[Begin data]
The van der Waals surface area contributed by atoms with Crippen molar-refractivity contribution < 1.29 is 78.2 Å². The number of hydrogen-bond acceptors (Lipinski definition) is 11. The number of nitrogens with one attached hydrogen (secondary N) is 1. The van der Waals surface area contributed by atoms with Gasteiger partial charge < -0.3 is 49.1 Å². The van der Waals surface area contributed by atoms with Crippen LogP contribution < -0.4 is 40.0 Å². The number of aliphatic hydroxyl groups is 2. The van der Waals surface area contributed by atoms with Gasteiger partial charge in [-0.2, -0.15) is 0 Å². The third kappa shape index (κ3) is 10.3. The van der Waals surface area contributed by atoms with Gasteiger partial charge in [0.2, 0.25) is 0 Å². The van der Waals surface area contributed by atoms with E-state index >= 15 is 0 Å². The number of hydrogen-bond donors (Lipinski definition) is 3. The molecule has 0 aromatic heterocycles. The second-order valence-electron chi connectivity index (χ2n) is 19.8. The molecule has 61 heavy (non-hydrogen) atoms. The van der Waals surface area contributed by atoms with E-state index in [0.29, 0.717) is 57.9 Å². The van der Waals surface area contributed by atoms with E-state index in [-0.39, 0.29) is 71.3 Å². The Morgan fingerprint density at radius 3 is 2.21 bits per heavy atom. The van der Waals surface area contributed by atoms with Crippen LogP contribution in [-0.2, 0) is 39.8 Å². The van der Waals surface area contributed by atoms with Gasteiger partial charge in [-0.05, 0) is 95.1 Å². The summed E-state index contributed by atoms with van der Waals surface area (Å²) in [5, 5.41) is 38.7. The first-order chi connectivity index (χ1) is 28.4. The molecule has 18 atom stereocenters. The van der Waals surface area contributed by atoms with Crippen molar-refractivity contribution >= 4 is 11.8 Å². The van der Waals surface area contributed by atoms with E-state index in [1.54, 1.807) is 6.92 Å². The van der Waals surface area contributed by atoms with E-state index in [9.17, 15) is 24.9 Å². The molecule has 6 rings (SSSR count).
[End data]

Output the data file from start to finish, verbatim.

The van der Waals surface area contributed by atoms with Crippen molar-refractivity contribution < 1.29 is 78.2 Å². The number of hydrogen-bond acceptors (Lipinski definition) is 11. The number of nitrogens with one attached hydrogen (secondary N) is 1. The van der Waals surface area contributed by atoms with Gasteiger partial charge < -0.3 is 49.1 Å². The van der Waals surface area contributed by atoms with Crippen LogP contribution < -0.4 is 40.0 Å². The number of aliphatic hydroxyl groups is 2. The van der Waals surface area contributed by atoms with Gasteiger partial charge in [-0.2, -0.15) is 0 Å². The third kappa shape index (κ3) is 10.3. The van der Waals surface area contributed by atoms with Gasteiger partial charge in [0.2, 0.25) is 0 Å². The van der Waals surface area contributed by atoms with E-state index >= 15 is 0 Å². The number of hydrogen-bond donors (Lipinski definition) is 3. The molecule has 0 aromatic heterocycles. The second-order valence-electron chi connectivity index (χ2n) is 19.8. The molecule has 61 heavy (non-hydrogen) atoms. The van der Waals surface area contributed by atoms with E-state index in [0.29, 0.717) is 57.9 Å². The van der Waals surface area contributed by atoms with E-state index in [-0.39, 0.29) is 71.3 Å². The Morgan fingerprint density at radius 3 is 2.21 bits per heavy atom. The van der Waals surface area contributed by atoms with Crippen LogP contribution in [-0.2, 0) is 39.8 Å². The van der Waals surface area contributed by atoms with Gasteiger partial charge in [-0.05, 0) is 95.1 Å². The summed E-state index contributed by atoms with van der Waals surface area (Å²) in [5, 5.41) is 38.7. The first-order chi connectivity index (χ1) is 28.4. The molecule has 18 atom stereocenters. The van der Waals surface area contributed by atoms with Crippen molar-refractivity contribution >= 4 is 11.8 Å². The van der Waals surface area contributed by atoms with E-state index in [1.54, 1.807) is 6.92 Å². The van der Waals surface area contributed by atoms with E-state index in [9.17, 15) is 24.9 Å². The molecule has 6 rings (SSSR count).